CPD for staff: Leaders, teaching staff and support staff engaged in various CPD throughout the year, to learn best practice with regards closing the gap.  Such CPD, such as Senior Leaders training as Pupil Premium Reviewers, ensures that pedagogy and strategy is current and effective.

Attendance telephone package: The package allowed Heads of Year, the Education Welfare Officer (EWO) and other members of staff to contact home, to multiple students at once if necessary, with ease.  This helped with the attendance of the disadvantaged cohorts of students but also with college-home relationships and getting information home to parents about academic interventions that their children needed to attend etc.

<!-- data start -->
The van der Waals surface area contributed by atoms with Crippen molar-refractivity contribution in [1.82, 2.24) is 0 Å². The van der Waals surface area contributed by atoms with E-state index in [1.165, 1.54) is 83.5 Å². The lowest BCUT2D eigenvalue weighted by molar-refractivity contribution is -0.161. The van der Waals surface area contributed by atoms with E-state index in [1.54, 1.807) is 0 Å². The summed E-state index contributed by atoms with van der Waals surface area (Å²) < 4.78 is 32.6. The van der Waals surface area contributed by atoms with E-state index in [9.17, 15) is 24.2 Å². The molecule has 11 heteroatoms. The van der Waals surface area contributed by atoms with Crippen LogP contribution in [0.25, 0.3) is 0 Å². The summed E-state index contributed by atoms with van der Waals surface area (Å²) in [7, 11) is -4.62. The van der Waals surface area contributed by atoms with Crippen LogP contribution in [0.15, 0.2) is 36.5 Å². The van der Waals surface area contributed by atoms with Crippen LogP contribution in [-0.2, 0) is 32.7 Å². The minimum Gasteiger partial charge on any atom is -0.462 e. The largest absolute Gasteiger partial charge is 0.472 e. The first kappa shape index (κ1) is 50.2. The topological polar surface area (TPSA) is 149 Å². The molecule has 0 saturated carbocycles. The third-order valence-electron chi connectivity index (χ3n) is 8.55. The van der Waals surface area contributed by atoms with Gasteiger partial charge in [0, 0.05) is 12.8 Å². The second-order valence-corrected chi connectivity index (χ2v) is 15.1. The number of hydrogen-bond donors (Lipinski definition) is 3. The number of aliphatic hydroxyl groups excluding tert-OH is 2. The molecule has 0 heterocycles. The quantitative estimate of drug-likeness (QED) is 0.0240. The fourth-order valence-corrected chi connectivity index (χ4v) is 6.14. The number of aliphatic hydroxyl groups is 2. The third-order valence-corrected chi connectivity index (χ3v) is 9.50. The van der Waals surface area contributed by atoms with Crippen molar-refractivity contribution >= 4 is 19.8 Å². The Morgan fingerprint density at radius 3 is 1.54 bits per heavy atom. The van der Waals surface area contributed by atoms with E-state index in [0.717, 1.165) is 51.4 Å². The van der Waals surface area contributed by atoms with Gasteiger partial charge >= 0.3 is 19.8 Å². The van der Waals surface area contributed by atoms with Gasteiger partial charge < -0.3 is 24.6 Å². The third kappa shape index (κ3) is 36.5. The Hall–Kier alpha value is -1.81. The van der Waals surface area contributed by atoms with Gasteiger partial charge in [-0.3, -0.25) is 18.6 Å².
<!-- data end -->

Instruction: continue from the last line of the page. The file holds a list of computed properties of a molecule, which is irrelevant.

Reprographics facilities for students: Disadvantaged students were given unlimited printing facility, as one barrier to learning highlighted at the start of the year was that many disadvantaged students did not have such a facility at home.  Therefore, this allowed greater engagement in homework and also improved outcomes for controlled assessment.

Hardship fund: At the discretion of Heads of Year in particular, families who were in need of financial support for things such as uniform, trips or curriculum enrichment were able to access the hardship fund when necessary.


  • The 2016 GCSE results showed that the progress gap between disadvantaged students and other students almost halved, to just one third of a grade (Progress 8 gap of 0.33  in 2016 relative to 0.51 in 2015).  This coincides with a Progress 8 score for our disadvantaged students being 0.35. This means that the disadvantaged students at Fullhurst achieve over a third of a grade higher per subject than students of a similar ability in other schools nationally.